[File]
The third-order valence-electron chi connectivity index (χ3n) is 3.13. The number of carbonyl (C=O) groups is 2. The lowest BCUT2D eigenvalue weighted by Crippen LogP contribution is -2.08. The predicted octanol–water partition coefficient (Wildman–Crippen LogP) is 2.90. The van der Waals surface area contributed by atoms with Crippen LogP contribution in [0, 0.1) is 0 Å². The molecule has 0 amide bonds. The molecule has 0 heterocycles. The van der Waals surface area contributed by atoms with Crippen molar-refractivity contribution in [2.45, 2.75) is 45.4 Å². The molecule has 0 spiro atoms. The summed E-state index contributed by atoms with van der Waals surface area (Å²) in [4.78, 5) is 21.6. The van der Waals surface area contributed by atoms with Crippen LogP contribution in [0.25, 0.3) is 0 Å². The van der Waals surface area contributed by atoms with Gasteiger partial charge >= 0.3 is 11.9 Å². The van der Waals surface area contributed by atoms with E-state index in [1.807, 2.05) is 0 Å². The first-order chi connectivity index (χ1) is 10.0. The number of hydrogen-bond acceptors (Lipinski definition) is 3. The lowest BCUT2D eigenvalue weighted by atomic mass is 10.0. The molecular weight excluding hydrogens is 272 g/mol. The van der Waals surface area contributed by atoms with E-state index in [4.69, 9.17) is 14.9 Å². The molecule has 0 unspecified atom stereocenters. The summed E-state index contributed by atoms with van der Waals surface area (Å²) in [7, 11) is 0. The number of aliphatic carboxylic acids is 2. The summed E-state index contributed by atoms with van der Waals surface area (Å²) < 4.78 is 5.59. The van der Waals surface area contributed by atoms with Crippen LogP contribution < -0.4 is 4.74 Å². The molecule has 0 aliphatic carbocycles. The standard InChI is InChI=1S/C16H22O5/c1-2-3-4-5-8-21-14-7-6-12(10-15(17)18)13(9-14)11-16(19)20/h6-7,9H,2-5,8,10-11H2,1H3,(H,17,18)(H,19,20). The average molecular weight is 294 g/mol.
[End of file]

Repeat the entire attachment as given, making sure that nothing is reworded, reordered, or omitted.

The third-order valence-electron chi connectivity index (χ3n) is 3.13. The number of carbonyl (C=O) groups is 2. The lowest BCUT2D eigenvalue weighted by Crippen LogP contribution is -2.08. The predicted octanol–water partition coefficient (Wildman–Crippen LogP) is 2.90. The van der Waals surface area contributed by atoms with Crippen LogP contribution in [0, 0.1) is 0 Å². The molecule has 0 amide bonds. The molecule has 0 heterocycles. The van der Waals surface area contributed by atoms with Crippen molar-refractivity contribution in [2.45, 2.75) is 45.4 Å². The molecule has 0 spiro atoms. The summed E-state index contributed by atoms with van der Waals surface area (Å²) in [4.78, 5) is 21.6. The van der Waals surface area contributed by atoms with Crippen LogP contribution in [0.25, 0.3) is 0 Å². The van der Waals surface area contributed by atoms with Gasteiger partial charge >= 0.3 is 11.9 Å². The van der Waals surface area contributed by atoms with E-state index in [1.807, 2.05) is 0 Å². The first-order chi connectivity index (χ1) is 10.0. The number of hydrogen-bond acceptors (Lipinski definition) is 3. The lowest BCUT2D eigenvalue weighted by atomic mass is 10.0. The molecular weight excluding hydrogens is 272 g/mol. The van der Waals surface area contributed by atoms with E-state index in [4.69, 9.17) is 14.9 Å². The molecule has 0 unspecified atom stereocenters. The summed E-state index contributed by atoms with van der Waals surface area (Å²) in [7, 11) is 0. The number of aliphatic carboxylic acids is 2. The summed E-state index contributed by atoms with van der Waals surface area (Å²) < 4.78 is 5.59. The van der Waals surface area contributed by atoms with Crippen LogP contribution < -0.4 is 4.74 Å². The molecule has 0 aliphatic carbocycles. The standard InChI is InChI=1S/C16H22O5/c1-2-3-4-5-8-21-14-7-6-12(10-15(17)18)13(9-14)11-16(19)20/h6-7,9H,2-5,8,10-11H2,1H3,(H,17,18)(H,19,20). The average molecular weight is 294 g/mol.